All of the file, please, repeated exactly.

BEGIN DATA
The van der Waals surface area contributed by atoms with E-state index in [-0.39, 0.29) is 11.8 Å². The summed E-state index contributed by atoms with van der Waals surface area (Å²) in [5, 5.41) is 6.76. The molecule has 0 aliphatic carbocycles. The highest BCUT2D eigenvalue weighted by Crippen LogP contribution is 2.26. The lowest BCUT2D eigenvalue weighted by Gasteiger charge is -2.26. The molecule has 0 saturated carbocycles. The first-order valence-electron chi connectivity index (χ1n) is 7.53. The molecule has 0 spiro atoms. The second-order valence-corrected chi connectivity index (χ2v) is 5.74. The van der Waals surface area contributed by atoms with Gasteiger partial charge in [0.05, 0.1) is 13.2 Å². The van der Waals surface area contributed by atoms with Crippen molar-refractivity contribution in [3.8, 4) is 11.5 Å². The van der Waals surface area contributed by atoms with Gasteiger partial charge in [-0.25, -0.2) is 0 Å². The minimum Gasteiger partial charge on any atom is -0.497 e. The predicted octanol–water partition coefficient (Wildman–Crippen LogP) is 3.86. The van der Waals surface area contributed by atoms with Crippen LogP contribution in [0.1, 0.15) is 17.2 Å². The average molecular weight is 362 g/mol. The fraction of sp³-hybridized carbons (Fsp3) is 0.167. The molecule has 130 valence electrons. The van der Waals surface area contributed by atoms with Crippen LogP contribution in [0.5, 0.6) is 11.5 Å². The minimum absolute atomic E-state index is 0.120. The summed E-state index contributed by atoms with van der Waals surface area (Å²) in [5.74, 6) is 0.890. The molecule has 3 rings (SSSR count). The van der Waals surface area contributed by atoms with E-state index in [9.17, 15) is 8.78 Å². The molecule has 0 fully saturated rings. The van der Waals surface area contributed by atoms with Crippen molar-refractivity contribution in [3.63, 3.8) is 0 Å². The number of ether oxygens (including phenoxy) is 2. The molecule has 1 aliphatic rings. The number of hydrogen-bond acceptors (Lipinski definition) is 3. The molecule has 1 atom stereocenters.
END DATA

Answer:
The van der Waals surface area contributed by atoms with E-state index in [-0.39, 0.29) is 11.8 Å². The summed E-state index contributed by atoms with van der Waals surface area (Å²) in [5, 5.41) is 6.76. The molecule has 0 aliphatic carbocycles. The highest BCUT2D eigenvalue weighted by Crippen LogP contribution is 2.26. The lowest BCUT2D eigenvalue weighted by Gasteiger charge is -2.26. The molecule has 0 saturated carbocycles. The first-order valence-electron chi connectivity index (χ1n) is 7.53. The molecule has 0 spiro atoms. The second-order valence-corrected chi connectivity index (χ2v) is 5.74. The van der Waals surface area contributed by atoms with Gasteiger partial charge in [0.05, 0.1) is 13.2 Å². The van der Waals surface area contributed by atoms with Crippen molar-refractivity contribution in [3.8, 4) is 11.5 Å². The van der Waals surface area contributed by atoms with Gasteiger partial charge in [-0.25, -0.2) is 0 Å². The minimum Gasteiger partial charge on any atom is -0.497 e. The predicted octanol–water partition coefficient (Wildman–Crippen LogP) is 3.86. The van der Waals surface area contributed by atoms with Crippen LogP contribution in [0.1, 0.15) is 17.2 Å². The average molecular weight is 362 g/mol. The fraction of sp³-hybridized carbons (Fsp3) is 0.167. The molecule has 130 valence electrons. The van der Waals surface area contributed by atoms with Crippen LogP contribution in [0.5, 0.6) is 11.5 Å². The minimum absolute atomic E-state index is 0.120. The summed E-state index contributed by atoms with van der Waals surface area (Å²) in [5.74, 6) is 0.890. The molecule has 3 rings (SSSR count). The van der Waals surface area contributed by atoms with E-state index in [9.17, 15) is 8.78 Å². The molecule has 0 fully saturated rings. The van der Waals surface area contributed by atoms with Crippen molar-refractivity contribution in [3.63, 3.8) is 0 Å². The number of ether oxygens (including phenoxy) is 2. The molecule has 1 aliphatic rings. The number of hydrogen-bond acceptors (Lipinski definition) is 3. The molecule has 1 atom stereocenters.